The U.S. Census Is Not Your Family Scrapbook
The Constitution is a product of the Founders’ wisdom, and that includes its provisions for the national Census. Taking a census is a good idea. Performing government functions and writing new laws would be all but impossible if we didn’t know how many people lived in the United States or how the population was distributed across the country.
What the Constitution does not mandate (nor should) is that the Census serve as a vehicle for personal fulfillment. It’s not about your memories, hopes, and dreams. It’s just a bunch of numbers.
So I’m dismayed by the St. Louis Beacon‘s announcement that the 2010 Census “Portrait of America” Road Tour is stopping in St. Louis on Monday morning. One of the activities listed is: “Record [your] story in one of two Portrait of America video kiosks.” Hoping that the video project might be a local initiative and not affiliated with the Census, I headed over to the Census blog, where I learned that the Census Bureau really is collecting personal videos from all these events. Visitors will also “have the opportunity to share their photos and stories.” To top it all off, the Census website states that “The 2010 Census is a portrait, and it belongs to all of us.”
The Road Tour activities are obviously voluntary; most people will mail in their Census forms without sharing any family stories with the government. Still, I see two problems with the campaign. First, it encourages people to adopt the attitude that the government is a member of our families or, at least, our personal archivist. Second, it’s easily extended to children who aren’t yet able to differentiate between what citizens have to do to participate in the Census, and optional activities that aren’t required of them. Children may get the impression that giving a personal narrative to the government is just as important as filling out the Census form.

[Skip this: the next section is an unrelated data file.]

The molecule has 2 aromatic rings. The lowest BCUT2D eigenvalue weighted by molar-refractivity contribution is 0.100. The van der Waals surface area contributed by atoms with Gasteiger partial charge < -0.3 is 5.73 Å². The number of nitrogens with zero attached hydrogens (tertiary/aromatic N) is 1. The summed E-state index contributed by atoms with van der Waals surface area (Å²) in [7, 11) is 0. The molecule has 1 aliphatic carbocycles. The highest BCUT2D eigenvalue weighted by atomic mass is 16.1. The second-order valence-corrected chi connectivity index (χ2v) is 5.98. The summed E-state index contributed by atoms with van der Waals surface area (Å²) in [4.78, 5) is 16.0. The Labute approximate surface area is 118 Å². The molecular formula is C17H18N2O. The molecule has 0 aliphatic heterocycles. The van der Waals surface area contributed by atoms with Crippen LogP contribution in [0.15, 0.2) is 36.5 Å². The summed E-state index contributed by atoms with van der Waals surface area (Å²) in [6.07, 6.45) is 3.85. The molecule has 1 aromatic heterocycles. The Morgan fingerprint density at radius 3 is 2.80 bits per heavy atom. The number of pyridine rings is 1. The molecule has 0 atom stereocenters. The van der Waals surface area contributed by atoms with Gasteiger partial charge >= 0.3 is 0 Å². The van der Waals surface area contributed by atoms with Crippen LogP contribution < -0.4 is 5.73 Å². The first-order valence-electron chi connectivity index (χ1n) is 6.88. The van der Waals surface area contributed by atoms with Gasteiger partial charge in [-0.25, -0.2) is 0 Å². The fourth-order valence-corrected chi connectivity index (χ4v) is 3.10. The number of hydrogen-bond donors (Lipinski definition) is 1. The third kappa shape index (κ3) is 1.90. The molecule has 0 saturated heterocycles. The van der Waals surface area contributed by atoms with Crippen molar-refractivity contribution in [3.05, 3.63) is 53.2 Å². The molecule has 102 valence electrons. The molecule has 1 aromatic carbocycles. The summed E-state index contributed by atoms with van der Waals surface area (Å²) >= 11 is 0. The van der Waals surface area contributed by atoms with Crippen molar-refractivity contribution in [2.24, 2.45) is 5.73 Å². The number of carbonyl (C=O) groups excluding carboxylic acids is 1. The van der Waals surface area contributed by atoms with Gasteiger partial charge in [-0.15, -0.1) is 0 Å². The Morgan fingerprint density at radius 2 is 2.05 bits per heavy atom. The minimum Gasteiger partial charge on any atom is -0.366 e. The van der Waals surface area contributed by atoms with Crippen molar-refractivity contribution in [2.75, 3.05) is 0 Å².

The Census Bureau is already trying to involve students. Here is another excerpt from the Census blog:
The first graders at Gateway Elementary School stole my heart today in St. Louis. I entered their library with a set of officials and there they were, dressed in little white t-shirts promoting the census.
Dressing up little kids to promote the Census is creepy, and I don’t think it’s what the Founders had in mind when they wrote Article 1, Section 2.